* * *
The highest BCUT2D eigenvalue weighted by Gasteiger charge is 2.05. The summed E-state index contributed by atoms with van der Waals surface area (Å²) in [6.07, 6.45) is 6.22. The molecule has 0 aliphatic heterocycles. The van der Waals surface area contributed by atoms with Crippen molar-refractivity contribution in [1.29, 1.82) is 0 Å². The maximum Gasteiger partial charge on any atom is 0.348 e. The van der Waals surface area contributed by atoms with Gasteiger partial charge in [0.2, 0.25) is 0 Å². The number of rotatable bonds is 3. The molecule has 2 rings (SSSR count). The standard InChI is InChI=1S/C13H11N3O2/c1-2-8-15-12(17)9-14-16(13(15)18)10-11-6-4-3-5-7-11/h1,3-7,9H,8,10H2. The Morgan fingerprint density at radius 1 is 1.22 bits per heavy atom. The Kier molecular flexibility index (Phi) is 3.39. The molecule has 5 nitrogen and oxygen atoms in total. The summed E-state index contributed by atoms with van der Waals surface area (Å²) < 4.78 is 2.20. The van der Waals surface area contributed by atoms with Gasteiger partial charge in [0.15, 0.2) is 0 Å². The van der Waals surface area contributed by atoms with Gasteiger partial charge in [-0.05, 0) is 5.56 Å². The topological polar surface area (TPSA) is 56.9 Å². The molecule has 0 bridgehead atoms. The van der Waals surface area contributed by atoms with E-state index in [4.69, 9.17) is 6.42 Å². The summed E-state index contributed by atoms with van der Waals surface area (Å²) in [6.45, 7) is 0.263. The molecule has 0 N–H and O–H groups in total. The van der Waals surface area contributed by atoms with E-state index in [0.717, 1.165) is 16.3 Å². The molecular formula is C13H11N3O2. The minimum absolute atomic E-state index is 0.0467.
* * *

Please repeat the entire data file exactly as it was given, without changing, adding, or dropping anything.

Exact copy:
The highest BCUT2D eigenvalue weighted by Gasteiger charge is 2.05. The summed E-state index contributed by atoms with van der Waals surface area (Å²) in [6.07, 6.45) is 6.22. The molecule has 0 aliphatic heterocycles. The van der Waals surface area contributed by atoms with Crippen molar-refractivity contribution in [1.29, 1.82) is 0 Å². The maximum Gasteiger partial charge on any atom is 0.348 e. The van der Waals surface area contributed by atoms with Gasteiger partial charge in [0.2, 0.25) is 0 Å². The number of rotatable bonds is 3. The molecule has 2 rings (SSSR count). The standard InChI is InChI=1S/C13H11N3O2/c1-2-8-15-12(17)9-14-16(13(15)18)10-11-6-4-3-5-7-11/h1,3-7,9H,8,10H2. The Morgan fingerprint density at radius 1 is 1.22 bits per heavy atom. The Kier molecular flexibility index (Phi) is 3.39. The molecule has 5 nitrogen and oxygen atoms in total. The summed E-state index contributed by atoms with van der Waals surface area (Å²) < 4.78 is 2.20. The van der Waals surface area contributed by atoms with Gasteiger partial charge in [0.15, 0.2) is 0 Å². The van der Waals surface area contributed by atoms with Gasteiger partial charge in [-0.05, 0) is 5.56 Å². The topological polar surface area (TPSA) is 56.9 Å². The molecule has 0 bridgehead atoms. The van der Waals surface area contributed by atoms with E-state index in [4.69, 9.17) is 6.42 Å². The summed E-state index contributed by atoms with van der Waals surface area (Å²) in [6.45, 7) is 0.263. The molecule has 0 N–H and O–H groups in total. The van der Waals surface area contributed by atoms with E-state index in [0.717, 1.165) is 16.3 Å². The molecular formula is C13H11N3O2. The minimum absolute atomic E-state index is 0.0467.